52. 52. "All the beings ... cried out ... Namu Shakyamum Buddha" refers to one of the Buddha's ten mystic powers and means that all the beings in the ten directions converted to the Buddha's teachings. Although the Lotus Sutra says that they cried "Namu Shakyamum Buddha:' it does not mention that they cried "Nam-myoho-renge-kyo " in saying, Nichiren Daishonin interprets the conversion of all the Beings as described in the Jinriki (21St) chapter to mean the conversion of all people in the Latter Day to the Mystic Law.
  53. Hokke Mongu, vol. i.
  54. HokkeMongu Ki, vol. i. "Inconspicuous benefit" here indicates the benefit of the Mystic Law.
  55. Shugo Kokkai Sho.
  56. Katsu: An ancient kingdom extending from Manchuria to northern Korea. According to old maps, "a land to the east of T'ang and to the west of Katsu" would indicate Japan.
  57. Five im urities: Impurities of the age, of desire, of the people, of thought and of fife itself They are listed in the Hoben (2.nd) chapter of the Lotus Sutra.
  58. Hokke ShRku.
  59. Kalpa of Continuance: One of the four kalpas set forth in ancient Indian cosmology-the Kalpa of Formation, the Kalpa of Continuance, the Kalpa of Decline and the Kalpa oF Disintegration. Durin this kalpa, a cyclic increase and decrease in the human life span repeats itseg nineteen times. "The ninth kalpa of decrease" means the ninth period of decrease.
  60. World of formlessness: One division of the threefold world. A purely spiritual realm, the world of formlessness is free from the restrictions of matter.
  61. Wu (464-549): The first ruler of the Liang dynasty in China. Known as a man ofmagnanimous disposition, he deeply revered Buddhism, read the Buddhist scriptures and lectured on them.
  62. His vow: A reference to a document in which Errmeror Wu pledged not to follow the way of Taoism. he would rather sink into the evil paths for a long period of st the True Law of Buddhism (yet nevertheless forming a b n in Heaven by embracing the teachings of Lao Tzu with Buddhism). in the Guketsu, Nfiao-lo expressed Emperor Wu's intention in different words, saying that he would rather be Devadatta and sink into hell for a long period than be the non-Buddhist sage Udraka Ramaputra and be reborn in Heaven. The Daishonin's version of Emperor Wu's vow essentially follows that of Ntao-lo, the worZng INfers sliFtly. though it actually says that time for ~oing again ond with it) than be rebor (and form no connection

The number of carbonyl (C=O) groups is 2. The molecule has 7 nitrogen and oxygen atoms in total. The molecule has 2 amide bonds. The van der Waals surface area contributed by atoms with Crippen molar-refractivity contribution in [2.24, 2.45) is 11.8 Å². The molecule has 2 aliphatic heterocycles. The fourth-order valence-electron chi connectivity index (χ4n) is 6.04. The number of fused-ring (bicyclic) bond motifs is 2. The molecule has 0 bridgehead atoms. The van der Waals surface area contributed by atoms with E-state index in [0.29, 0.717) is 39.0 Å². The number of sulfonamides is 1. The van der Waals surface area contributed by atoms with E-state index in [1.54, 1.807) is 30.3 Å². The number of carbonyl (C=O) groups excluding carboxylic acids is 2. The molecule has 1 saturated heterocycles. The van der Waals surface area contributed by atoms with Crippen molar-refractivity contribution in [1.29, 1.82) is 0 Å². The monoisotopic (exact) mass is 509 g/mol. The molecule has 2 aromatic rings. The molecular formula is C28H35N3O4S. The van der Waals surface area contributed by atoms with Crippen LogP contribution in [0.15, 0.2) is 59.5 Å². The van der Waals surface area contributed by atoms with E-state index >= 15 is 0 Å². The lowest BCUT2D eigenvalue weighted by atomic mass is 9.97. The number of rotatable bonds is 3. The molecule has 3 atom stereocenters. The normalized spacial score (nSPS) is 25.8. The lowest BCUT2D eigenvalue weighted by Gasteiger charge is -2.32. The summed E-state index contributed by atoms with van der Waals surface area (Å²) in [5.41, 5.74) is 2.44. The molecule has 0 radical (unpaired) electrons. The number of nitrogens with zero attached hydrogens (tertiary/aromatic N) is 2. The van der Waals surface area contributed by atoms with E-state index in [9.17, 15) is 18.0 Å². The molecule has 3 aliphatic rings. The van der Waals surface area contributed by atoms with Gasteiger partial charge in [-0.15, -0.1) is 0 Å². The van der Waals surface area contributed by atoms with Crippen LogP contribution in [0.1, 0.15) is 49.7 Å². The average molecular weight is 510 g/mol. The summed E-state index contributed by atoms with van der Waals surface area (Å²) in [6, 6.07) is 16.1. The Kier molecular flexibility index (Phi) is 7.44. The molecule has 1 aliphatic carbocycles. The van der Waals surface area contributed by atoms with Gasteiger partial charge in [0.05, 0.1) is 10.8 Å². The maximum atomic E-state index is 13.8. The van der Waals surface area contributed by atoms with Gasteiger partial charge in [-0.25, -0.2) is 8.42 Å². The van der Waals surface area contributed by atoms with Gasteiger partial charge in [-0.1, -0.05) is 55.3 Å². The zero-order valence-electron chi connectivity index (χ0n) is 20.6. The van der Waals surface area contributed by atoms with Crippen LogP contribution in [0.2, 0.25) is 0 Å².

63. Udraka Rarnaputra: A ermit and master of ogc meditation, the second teacher under whom Shakyamum practiced airtcr 'he renounced the world. According to the Daichido Ron, through the practice of meditation Udraka Ramaputra attained rebirth in Heaven, specifically in the realm where there is neither thought nor no thought, or the highest o0le four realms in the world of formlessness.
  64. Bodhisattvas of the theoretical teaching: Bodhisattvas instructed and ded by a provisional Buddha. In the pre-Lotus Sutra teachings and in the tTeioretical teaching of the Lotus Sutra, Shakyamum did not reveal his true identity, that is, his original enlightenment in the remote past of gohyakufintengo. The bodhisattvas whom he taught in this provisional capacity are called bodhisattvas of the theoretical teaching, and are said to appear in the two thousand years ofthe Former and Middle Days. In contrast, the Bodhisattvas of the Earth are called the bodhisattvas ofthe essential teaching, and are viewed as those charged with the task of propagating the True Law in the Latter Day.
  65. Ten mystic principles: Principles set forth by -rien-t'ai in the Hokke Gengi  in interpreting the word myo of Myoho-renge-kyo, the title of the Lotus Sutra. According toTien-t'ail these ten mystic principles are all implicit in the single word myo. There are two categories of the ten mystic principles: the ten mystic principles ot the theoretical teaching, and the ten mystic principles of the essential teaching of the Lotus Sutra. The ten mystic principles of the theoretical teaching are based on the concept of "the true enitity of all phenomena. He revealed in the Hoben (2nd) chapter that the ten mystic principles of the essential teaching are based on the revelation of the Buddha's original enlightenment in the remote past of gohyakujintengo as expounded in the Juryo (16th) chapter.